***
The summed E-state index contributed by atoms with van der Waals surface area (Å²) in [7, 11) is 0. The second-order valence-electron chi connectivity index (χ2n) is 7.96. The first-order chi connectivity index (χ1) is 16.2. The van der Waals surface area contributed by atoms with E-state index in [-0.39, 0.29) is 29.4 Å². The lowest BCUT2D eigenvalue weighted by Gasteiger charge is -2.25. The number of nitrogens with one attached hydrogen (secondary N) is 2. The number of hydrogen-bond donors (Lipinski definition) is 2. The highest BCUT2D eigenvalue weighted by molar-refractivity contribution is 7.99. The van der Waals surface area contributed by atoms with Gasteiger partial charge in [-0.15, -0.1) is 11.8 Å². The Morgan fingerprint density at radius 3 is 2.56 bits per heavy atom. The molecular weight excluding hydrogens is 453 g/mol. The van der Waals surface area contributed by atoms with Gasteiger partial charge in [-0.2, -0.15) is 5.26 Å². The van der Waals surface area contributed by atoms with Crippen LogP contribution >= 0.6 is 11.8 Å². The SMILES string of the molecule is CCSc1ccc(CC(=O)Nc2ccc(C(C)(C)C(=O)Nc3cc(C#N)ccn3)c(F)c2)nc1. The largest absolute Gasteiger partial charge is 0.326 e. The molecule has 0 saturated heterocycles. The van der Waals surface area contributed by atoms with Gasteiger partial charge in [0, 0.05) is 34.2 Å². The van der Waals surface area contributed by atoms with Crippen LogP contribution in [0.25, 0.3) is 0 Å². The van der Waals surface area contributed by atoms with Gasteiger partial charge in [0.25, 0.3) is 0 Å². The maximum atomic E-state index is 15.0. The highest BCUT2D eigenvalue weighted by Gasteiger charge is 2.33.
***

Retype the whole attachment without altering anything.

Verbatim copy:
The summed E-state index contributed by atoms with van der Waals surface area (Å²) in [7, 11) is 0. The second-order valence-electron chi connectivity index (χ2n) is 7.96. The first-order chi connectivity index (χ1) is 16.2. The van der Waals surface area contributed by atoms with E-state index in [-0.39, 0.29) is 29.4 Å². The lowest BCUT2D eigenvalue weighted by Gasteiger charge is -2.25. The number of nitrogens with one attached hydrogen (secondary N) is 2. The number of hydrogen-bond donors (Lipinski definition) is 2. The highest BCUT2D eigenvalue weighted by molar-refractivity contribution is 7.99. The van der Waals surface area contributed by atoms with Gasteiger partial charge in [-0.15, -0.1) is 11.8 Å². The Morgan fingerprint density at radius 3 is 2.56 bits per heavy atom. The molecular weight excluding hydrogens is 453 g/mol. The van der Waals surface area contributed by atoms with Gasteiger partial charge in [-0.2, -0.15) is 5.26 Å². The van der Waals surface area contributed by atoms with Crippen LogP contribution >= 0.6 is 11.8 Å². The SMILES string of the molecule is CCSc1ccc(CC(=O)Nc2ccc(C(C)(C)C(=O)Nc3cc(C#N)ccn3)c(F)c2)nc1. The largest absolute Gasteiger partial charge is 0.326 e. The molecule has 0 saturated heterocycles. The van der Waals surface area contributed by atoms with Gasteiger partial charge in [0, 0.05) is 34.2 Å². The van der Waals surface area contributed by atoms with Crippen LogP contribution in [0.25, 0.3) is 0 Å². The van der Waals surface area contributed by atoms with Gasteiger partial charge in [0.25, 0.3) is 0 Å². The maximum atomic E-state index is 15.0. The highest BCUT2D eigenvalue weighted by Gasteiger charge is 2.33.